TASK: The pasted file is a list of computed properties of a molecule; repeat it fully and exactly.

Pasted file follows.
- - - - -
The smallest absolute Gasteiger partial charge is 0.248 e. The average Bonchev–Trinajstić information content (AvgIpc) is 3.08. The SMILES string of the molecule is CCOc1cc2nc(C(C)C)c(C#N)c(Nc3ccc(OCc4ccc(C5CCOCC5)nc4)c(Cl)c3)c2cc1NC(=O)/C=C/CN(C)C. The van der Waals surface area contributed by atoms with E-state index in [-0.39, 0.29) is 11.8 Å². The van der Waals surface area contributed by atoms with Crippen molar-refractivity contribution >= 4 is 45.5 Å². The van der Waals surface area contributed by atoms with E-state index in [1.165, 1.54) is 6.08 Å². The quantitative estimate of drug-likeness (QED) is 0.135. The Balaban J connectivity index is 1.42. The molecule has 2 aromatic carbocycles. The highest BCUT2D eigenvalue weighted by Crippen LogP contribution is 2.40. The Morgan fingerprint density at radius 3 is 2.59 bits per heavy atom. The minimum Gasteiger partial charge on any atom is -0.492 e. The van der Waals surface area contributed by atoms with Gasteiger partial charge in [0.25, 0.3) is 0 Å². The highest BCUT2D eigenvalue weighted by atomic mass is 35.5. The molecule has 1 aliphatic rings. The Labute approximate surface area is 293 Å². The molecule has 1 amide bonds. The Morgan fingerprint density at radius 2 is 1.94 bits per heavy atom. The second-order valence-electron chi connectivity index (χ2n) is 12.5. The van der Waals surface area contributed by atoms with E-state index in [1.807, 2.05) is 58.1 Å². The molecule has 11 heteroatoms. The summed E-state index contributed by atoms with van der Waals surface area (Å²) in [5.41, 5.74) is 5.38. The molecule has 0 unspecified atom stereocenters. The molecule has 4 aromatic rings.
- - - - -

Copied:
The smallest absolute Gasteiger partial charge is 0.248 e. The average Bonchev–Trinajstić information content (AvgIpc) is 3.08. The SMILES string of the molecule is CCOc1cc2nc(C(C)C)c(C#N)c(Nc3ccc(OCc4ccc(C5CCOCC5)nc4)c(Cl)c3)c2cc1NC(=O)/C=C/CN(C)C. The van der Waals surface area contributed by atoms with E-state index in [-0.39, 0.29) is 11.8 Å². The van der Waals surface area contributed by atoms with Crippen molar-refractivity contribution >= 4 is 45.5 Å². The van der Waals surface area contributed by atoms with E-state index in [1.165, 1.54) is 6.08 Å². The quantitative estimate of drug-likeness (QED) is 0.135. The Balaban J connectivity index is 1.42. The molecule has 2 aromatic carbocycles. The highest BCUT2D eigenvalue weighted by Crippen LogP contribution is 2.40. The Morgan fingerprint density at radius 3 is 2.59 bits per heavy atom. The minimum Gasteiger partial charge on any atom is -0.492 e. The van der Waals surface area contributed by atoms with Gasteiger partial charge in [0.25, 0.3) is 0 Å². The highest BCUT2D eigenvalue weighted by atomic mass is 35.5. The molecule has 1 aliphatic rings. The Labute approximate surface area is 293 Å². The molecule has 1 amide bonds. The Morgan fingerprint density at radius 2 is 1.94 bits per heavy atom. The second-order valence-electron chi connectivity index (χ2n) is 12.5. The van der Waals surface area contributed by atoms with E-state index in [1.807, 2.05) is 58.1 Å². The molecule has 11 heteroatoms. The summed E-state index contributed by atoms with van der Waals surface area (Å²) in [5.41, 5.74) is 5.38. The molecule has 0 unspecified atom stereocenters. The molecule has 4 aromatic rings.